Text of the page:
NEW YORK (CBSNewYork) — Frustration is growing over the slow pace of COVID vaccinations being distributed in New York state.
On Monday, all medical workers, including those in private practice, are eligible, but some told CBS2’s Lisa Rozner they have received no guidance.
The staff at Gramercy Pediatrics has been going to great lengths to disinfect between patients, but owner Dr. Dyan Hes says the staff has not heard a word the state or city about how to get vaccinated on Monday, when all medical staff, including those in general practices and specialists’ offices, are eligible, Rozner reported Sunday.
“This is insanity and yet I see people posting on Facebook, who work in like fundraising at large hospitals getting the vaccine, who do telehealth and never come in contact with a patient. Yet, like we are literally in the trenches,” Hes said. “I have a friend, a colleague, private practice anesthesiologist, who literally intubates patients all day. Her face is in their faces. She’s trying to do the best.
“We want answers. We’ve been working since March. We’re the ones who’ve been exposed and we have been forgotten,” Hes added.
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The latest stats from the state show 630,000 doses have arrived, yet less than one-third — 203,000 — have been administered.
“We got one email about a week ago that it’s coming Jan. 4. Yet none of us have been asked to staff any of these centers so who’s giving the vaccine?” Hes said.
The city Department of Health didn’t respond to questions about the lack of communication. All a spokesperson would say is that there are 125 sites where vaccinations are occurring and it will launch additional locations for eligible groups.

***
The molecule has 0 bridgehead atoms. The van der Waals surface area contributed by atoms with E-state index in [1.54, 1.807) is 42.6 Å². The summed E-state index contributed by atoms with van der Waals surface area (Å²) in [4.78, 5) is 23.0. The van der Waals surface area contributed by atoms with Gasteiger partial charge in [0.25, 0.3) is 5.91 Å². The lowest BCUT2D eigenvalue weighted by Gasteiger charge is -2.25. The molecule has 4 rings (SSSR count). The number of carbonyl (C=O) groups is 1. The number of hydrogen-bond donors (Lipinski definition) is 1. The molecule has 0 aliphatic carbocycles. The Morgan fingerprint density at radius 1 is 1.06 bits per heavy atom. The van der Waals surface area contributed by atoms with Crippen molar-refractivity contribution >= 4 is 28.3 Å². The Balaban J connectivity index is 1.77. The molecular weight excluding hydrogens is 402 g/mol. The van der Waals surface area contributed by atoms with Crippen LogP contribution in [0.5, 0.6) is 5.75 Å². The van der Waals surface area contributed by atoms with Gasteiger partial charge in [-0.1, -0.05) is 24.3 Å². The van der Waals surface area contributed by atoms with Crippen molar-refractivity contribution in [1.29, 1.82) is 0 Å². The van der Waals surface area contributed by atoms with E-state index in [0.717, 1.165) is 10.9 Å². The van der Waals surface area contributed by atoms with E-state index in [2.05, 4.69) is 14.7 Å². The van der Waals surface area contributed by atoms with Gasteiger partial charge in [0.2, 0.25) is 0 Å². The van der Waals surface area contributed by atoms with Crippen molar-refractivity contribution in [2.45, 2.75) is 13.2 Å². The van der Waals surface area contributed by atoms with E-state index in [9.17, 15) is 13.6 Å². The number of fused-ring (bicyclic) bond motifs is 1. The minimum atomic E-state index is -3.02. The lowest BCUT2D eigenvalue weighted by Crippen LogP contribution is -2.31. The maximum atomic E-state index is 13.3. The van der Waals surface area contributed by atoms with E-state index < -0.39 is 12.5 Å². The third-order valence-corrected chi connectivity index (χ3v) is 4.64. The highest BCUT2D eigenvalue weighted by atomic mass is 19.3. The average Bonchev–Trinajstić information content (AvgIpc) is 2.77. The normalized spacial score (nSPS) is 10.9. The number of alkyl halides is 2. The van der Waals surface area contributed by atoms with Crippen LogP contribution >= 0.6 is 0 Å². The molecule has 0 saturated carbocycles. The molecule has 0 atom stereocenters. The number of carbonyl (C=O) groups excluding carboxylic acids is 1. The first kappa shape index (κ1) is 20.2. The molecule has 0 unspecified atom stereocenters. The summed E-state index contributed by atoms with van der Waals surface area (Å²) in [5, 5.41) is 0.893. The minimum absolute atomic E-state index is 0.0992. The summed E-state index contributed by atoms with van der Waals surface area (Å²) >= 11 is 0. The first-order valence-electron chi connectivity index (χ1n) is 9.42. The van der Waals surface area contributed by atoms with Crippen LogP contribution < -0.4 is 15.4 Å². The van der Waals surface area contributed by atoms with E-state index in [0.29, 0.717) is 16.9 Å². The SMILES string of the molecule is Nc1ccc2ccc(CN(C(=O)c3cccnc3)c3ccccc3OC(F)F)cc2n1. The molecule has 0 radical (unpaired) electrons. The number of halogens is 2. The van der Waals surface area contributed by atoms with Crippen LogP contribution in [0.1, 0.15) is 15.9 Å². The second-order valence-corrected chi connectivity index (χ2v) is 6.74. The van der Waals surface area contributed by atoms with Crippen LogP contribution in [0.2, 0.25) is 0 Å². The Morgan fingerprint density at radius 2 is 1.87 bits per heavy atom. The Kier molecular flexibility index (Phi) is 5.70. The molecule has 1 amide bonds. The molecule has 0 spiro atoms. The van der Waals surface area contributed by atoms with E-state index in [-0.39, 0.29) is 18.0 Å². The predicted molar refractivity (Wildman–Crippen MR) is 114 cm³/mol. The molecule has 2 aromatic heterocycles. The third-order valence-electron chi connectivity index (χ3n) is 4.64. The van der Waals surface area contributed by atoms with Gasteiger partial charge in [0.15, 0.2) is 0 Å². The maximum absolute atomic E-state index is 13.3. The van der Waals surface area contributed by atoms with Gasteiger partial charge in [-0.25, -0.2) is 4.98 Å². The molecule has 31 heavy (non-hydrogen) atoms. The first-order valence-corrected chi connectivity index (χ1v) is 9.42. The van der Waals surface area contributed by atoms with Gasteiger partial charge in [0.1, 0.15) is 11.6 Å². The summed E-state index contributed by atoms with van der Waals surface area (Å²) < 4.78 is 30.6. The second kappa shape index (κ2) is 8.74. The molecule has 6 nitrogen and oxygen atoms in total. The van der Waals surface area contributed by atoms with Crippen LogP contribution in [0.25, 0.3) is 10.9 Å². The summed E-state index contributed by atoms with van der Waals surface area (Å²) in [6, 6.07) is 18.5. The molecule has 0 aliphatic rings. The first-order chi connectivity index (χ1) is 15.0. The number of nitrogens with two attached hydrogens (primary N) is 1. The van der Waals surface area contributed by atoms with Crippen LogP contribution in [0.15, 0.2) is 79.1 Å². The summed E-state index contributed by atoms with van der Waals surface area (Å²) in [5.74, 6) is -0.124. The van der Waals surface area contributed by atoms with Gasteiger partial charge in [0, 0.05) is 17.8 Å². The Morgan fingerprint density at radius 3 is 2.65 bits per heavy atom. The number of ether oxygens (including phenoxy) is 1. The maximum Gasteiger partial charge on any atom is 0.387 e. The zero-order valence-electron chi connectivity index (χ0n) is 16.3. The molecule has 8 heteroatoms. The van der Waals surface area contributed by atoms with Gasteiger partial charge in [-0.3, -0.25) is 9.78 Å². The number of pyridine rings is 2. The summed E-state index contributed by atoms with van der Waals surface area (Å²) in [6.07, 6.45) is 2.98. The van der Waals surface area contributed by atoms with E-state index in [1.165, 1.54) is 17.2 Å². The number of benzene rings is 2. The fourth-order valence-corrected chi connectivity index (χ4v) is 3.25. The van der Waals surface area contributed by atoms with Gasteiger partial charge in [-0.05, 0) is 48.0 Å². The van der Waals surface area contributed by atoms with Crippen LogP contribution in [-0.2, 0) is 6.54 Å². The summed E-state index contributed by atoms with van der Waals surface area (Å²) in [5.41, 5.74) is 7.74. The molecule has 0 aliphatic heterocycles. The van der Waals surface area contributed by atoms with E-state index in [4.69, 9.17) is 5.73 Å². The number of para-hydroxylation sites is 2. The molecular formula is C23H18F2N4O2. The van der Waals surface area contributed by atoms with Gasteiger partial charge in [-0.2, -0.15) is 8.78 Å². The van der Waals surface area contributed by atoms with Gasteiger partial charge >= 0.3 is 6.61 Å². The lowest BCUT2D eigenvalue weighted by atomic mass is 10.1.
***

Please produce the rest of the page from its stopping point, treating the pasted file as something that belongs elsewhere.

The state said one of those locations will be hospitals, but there are no details on how and when doctors and medical staff can sign up, Rozner reported.
“One of my associates drove to New Jersey this weekend. They said, ‘Oh, you live in New York? You can’t get it,'” Hes said.
Meanwhile, Gov. Andrew Cuomo spoke virtually Sunday to Abysinnian Baptist Church in Harlem, preaching the importance of getting vaccinated.
“I would feel much safer if I took the vaccine, but I will not take the vaccine until the vaccine is available for my group in Black, Hispanic, and poor communities around the state,” Cuomo said.
Councilman Mark Levine, chair of the city’s Health Committee, tweeted he’s proposing legislation that will “require at least one COVID vaccination site (pod) in each zip code to be open 24/7.”
To speed up vaccinations, Operation Warp Speed chief Moncef Slaoui told CBS’s Face The Nation there have been discussions with vaccine manufacturer Moderna and the Food and Drug Administration to inject half of the volume to immunize twice as many people with what’s in stock.
“Giving half of the dose to people between the ages of 18 and 55, two doses, half the dose,” Slaoui said.
He said he believes things can accelerate in January.
But those eligible, still waiting for instructions on how to get the shot, said they won’t hold their breath.
Nationally, around 4 million people have been vaccinated. The original goal was to administer the injections to 20 million people by now.
In New Jersey, on Monday at 9 a.m. frontline health care workers at University Hospital in Newark will already get their second dose of the Pfizer COVID-19 vaccine.
CBS2’s Lisa Rozner contributed to this report
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